We often think that happiness is reserved only for wealthy people, who have enough money to satisfy all their wishes. The problem is that happiness implies two dimensions that are contrary one with another. The first dimension form the foundation on which is built personal happiness and it don’t require money or wealth to reach it (but it’s problematic to reach it when you make and have a lot of money), this is inner peace. The second dimension of happiness presuppose, more or less, financial resources to achieve it and it is about pleasant experiences (beginning with most diverse food and drink and ending with most exotic traveling and adventure).
The biggest dilemma of a human individual is this: if he is making a lot of money, is very hard for him to reach inner peace (which is a sine qua non component of happiness); if he don’t have a lot of money, he can’t taste too many and diverse pleasant experiences.
For the one who make a lot of money is very hard (even if not impossible) to be peaceful and restful, because making of, handling of and keeping of money require un exhaustible intellectual (his mind is always busy to think to diverse combinations and variants for making money and also his mind is hunted by the fear of losing them) and physical (a terrible running against time) effort. However, in the scarce time which he can steal from this financial agitation or rat race (a few minutes per day and a few days per year for holidays), he who make a lot of money can have access, due to his money, to the most diverse and pleasant experiences. Be careful though, pleasure doesn’t equal happiness, but is only a component of it. A person can be unhappy even while is consuming the most pleasant experiences.
The consolation of the one who doesn’t make a lot of money is that that he can (if he know how) to fully benefit of the first dimension of happiness (inner peace) and even to have access to some satisfactory and pleasant experiences, depending on his financial and social resources. It is essential to understand the fact that a living being can fully taste a pleasant experience only by difference. By difference I mean going from something less good or good to something better. For example, if you don’t have a car and buy a decent one, the difference is huge in terms of pleasure and comfort, but if you have a Volkswagen and buy a BMW, the difference is small; if in the summer you were usually going to the swimming pool and this year you go to the sea, the difference is big and so is your pleasure, but if you were going often to the sea, the difference is almost zero; if you usually eat common aliments, when you eat caviar, the difference augment the pleasure, but if you eat daily only fine food, soon you begin to feel no difference and so no pleasure. All these happen because we humans get immediately bored once something begin repeat: either caviar, BMW or seaside waves.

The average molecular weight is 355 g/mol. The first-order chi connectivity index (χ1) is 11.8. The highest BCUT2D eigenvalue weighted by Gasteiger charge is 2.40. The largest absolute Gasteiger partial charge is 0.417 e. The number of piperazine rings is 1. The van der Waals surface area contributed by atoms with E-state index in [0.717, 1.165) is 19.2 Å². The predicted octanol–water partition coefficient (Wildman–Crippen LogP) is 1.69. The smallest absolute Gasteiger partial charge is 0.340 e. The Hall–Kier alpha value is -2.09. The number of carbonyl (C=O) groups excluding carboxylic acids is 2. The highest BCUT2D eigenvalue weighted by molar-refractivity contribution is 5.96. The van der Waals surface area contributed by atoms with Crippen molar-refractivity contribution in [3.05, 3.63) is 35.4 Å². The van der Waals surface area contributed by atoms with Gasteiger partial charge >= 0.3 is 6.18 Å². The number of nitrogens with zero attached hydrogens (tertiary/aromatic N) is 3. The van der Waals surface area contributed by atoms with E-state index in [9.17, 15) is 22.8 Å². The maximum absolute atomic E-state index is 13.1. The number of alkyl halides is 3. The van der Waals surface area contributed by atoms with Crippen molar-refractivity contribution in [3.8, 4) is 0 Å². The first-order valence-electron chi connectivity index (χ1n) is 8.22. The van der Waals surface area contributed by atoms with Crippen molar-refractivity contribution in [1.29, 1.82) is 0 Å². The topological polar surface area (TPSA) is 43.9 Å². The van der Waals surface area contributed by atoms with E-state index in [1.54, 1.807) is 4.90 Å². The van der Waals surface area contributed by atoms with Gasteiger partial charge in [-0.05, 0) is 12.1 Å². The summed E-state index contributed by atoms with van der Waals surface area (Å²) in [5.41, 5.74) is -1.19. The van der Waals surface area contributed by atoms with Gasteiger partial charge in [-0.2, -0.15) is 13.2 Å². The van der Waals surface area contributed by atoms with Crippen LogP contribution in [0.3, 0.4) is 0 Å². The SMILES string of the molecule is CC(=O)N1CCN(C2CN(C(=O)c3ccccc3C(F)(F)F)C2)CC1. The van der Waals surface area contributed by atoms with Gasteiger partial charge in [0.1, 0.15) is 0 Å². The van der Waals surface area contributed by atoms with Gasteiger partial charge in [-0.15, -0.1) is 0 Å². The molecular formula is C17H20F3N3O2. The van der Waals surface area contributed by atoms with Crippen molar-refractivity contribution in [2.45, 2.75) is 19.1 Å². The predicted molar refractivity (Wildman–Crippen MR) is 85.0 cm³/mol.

In conclusion, if the inner peace is the privilege of the financially modest people, the pleasant experiences are the appanage of the wealthy ones. Also important is the fact that happiness as a state of mind is a function of interpretation. In other words, we feel or not happy depending on how do we interpret all that happens around us (what significance do we ascribe to an event, a gesture, a phenomenon, etc.). And a last idea, happiness is a process or a journey along the way, not a goal or a destination, so enjoy what you are experimenting daily!